In 1995 Hatch was the leading figure behind the senate's anti-terrorism bill, to a large extent a response to the Oklahoma City Bombing. Elements of the bill were criticised by the Anti-Defamation League and American Jewish Committee on civil liberties grounds, especially the new limits imposed on habeas corpus in capital cases.
As a senior member of the Senate Select Intelligence Committee, Hatch was also instrumental in the 2008 extension of the Foreign Intelligence Surveillance Act. He said, "This bipartisan bill will help defeat terrorism and keep America safe. No, the legislation is not perfect, but it ensures that the increased expansion of the judiciary into foreign intelligence gathering doesn’t unnecessarily hamper our intelligence community.”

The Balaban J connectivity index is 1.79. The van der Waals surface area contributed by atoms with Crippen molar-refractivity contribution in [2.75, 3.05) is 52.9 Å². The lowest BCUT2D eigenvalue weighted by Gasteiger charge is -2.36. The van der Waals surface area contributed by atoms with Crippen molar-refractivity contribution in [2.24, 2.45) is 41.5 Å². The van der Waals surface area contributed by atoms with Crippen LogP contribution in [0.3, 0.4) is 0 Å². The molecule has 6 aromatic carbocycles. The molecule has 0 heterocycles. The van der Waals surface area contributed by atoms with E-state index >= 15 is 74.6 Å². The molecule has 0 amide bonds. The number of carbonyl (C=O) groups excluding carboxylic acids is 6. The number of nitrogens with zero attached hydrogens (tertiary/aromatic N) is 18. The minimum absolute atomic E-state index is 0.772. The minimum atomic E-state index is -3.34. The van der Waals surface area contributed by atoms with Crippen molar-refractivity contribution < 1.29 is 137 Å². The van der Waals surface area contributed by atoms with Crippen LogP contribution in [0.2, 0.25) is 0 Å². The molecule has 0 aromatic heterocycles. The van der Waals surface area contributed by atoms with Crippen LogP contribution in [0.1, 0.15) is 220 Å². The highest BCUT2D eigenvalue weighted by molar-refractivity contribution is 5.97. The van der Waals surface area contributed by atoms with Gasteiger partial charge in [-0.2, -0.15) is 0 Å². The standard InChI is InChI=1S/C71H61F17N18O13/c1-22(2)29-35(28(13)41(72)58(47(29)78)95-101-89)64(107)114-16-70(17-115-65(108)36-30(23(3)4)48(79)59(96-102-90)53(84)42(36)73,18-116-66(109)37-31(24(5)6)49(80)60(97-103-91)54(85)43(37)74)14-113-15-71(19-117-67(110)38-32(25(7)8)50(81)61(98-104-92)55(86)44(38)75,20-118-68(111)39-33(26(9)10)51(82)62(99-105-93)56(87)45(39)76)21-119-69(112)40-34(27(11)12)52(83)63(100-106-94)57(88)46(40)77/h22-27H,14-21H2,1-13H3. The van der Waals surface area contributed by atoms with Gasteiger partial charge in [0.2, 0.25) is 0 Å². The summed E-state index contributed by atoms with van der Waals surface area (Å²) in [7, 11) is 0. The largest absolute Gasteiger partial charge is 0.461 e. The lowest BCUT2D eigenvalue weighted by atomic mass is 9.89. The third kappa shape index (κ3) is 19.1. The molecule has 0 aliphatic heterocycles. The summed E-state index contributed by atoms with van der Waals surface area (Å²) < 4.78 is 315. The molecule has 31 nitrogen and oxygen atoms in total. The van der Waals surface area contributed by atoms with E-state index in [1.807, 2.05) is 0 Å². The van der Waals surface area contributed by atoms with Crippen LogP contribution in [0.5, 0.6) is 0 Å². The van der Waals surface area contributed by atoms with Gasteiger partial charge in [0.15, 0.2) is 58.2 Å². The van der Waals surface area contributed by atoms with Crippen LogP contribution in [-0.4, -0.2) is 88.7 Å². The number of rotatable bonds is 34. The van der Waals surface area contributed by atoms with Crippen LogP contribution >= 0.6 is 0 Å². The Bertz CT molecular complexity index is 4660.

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... Time magazine says that by Harry Potter and the Order of the Phoenix, "Harry is embroiled in a borderless, semi-civil war with a shadowy, hidden leader whose existence the government ignored until disaster forced the issue and who is supported by a secret network of sleeper agents willing to resort to tactics of shocking cruelty ... The kids who grew up on Harry Potter—you could call them Generation Hex—are the kids who grew up with the pervasive threat of terrorism, and it's inevitable that on some level they'll make a connection between the two." Slate Magazine's Julia Turner compares Harry Potter and the Half-Blood Prince to the current War on Terror against Osama bin Laden saying Voldemort takes up terrorism by destroying bridges, murdering innocents, and forcing children to kill their elders ...